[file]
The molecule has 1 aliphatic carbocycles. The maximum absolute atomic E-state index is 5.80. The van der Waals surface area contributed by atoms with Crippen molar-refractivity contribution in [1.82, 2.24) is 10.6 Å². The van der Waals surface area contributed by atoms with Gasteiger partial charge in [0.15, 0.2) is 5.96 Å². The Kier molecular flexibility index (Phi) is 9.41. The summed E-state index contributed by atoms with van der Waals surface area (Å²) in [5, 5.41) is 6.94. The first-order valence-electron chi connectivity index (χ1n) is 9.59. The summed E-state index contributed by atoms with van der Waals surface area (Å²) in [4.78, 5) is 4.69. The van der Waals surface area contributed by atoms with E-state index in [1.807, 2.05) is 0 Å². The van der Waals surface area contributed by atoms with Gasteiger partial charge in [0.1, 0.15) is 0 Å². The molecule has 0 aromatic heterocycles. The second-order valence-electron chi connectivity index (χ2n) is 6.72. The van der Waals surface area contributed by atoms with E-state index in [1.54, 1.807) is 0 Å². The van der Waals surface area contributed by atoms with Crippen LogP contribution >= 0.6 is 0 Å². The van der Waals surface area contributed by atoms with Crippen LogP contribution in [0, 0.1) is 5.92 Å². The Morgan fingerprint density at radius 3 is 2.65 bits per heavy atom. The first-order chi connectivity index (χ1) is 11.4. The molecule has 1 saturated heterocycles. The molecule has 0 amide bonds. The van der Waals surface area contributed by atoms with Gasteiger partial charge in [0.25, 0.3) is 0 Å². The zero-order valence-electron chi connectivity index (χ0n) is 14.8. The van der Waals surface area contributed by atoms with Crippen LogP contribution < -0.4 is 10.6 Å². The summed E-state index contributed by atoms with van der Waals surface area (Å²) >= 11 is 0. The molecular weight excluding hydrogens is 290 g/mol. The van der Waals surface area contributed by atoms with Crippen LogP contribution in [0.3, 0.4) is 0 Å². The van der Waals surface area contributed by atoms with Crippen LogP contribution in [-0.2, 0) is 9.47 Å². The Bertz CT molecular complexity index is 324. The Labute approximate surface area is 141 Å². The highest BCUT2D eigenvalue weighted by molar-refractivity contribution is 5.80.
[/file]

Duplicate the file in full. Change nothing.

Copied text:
The molecule has 1 aliphatic carbocycles. The maximum absolute atomic E-state index is 5.80. The van der Waals surface area contributed by atoms with Crippen molar-refractivity contribution in [1.82, 2.24) is 10.6 Å². The van der Waals surface area contributed by atoms with Gasteiger partial charge in [0.15, 0.2) is 5.96 Å². The Kier molecular flexibility index (Phi) is 9.41. The summed E-state index contributed by atoms with van der Waals surface area (Å²) in [5, 5.41) is 6.94. The first-order valence-electron chi connectivity index (χ1n) is 9.59. The summed E-state index contributed by atoms with van der Waals surface area (Å²) in [4.78, 5) is 4.69. The van der Waals surface area contributed by atoms with E-state index in [1.807, 2.05) is 0 Å². The van der Waals surface area contributed by atoms with Gasteiger partial charge in [0.1, 0.15) is 0 Å². The molecule has 0 aromatic heterocycles. The second-order valence-electron chi connectivity index (χ2n) is 6.72. The van der Waals surface area contributed by atoms with E-state index in [1.54, 1.807) is 0 Å². The van der Waals surface area contributed by atoms with Crippen LogP contribution >= 0.6 is 0 Å². The van der Waals surface area contributed by atoms with Crippen LogP contribution in [0, 0.1) is 5.92 Å². The Morgan fingerprint density at radius 3 is 2.65 bits per heavy atom. The first-order chi connectivity index (χ1) is 11.4. The molecule has 1 saturated heterocycles. The molecule has 0 amide bonds. The van der Waals surface area contributed by atoms with Gasteiger partial charge in [0.25, 0.3) is 0 Å². The zero-order valence-electron chi connectivity index (χ0n) is 14.8. The van der Waals surface area contributed by atoms with Crippen LogP contribution < -0.4 is 10.6 Å². The summed E-state index contributed by atoms with van der Waals surface area (Å²) >= 11 is 0. The molecular weight excluding hydrogens is 290 g/mol. The van der Waals surface area contributed by atoms with Crippen LogP contribution in [0.3, 0.4) is 0 Å². The van der Waals surface area contributed by atoms with Crippen LogP contribution in [-0.2, 0) is 9.47 Å². The Bertz CT molecular complexity index is 324. The Labute approximate surface area is 141 Å². The highest BCUT2D eigenvalue weighted by molar-refractivity contribution is 5.80.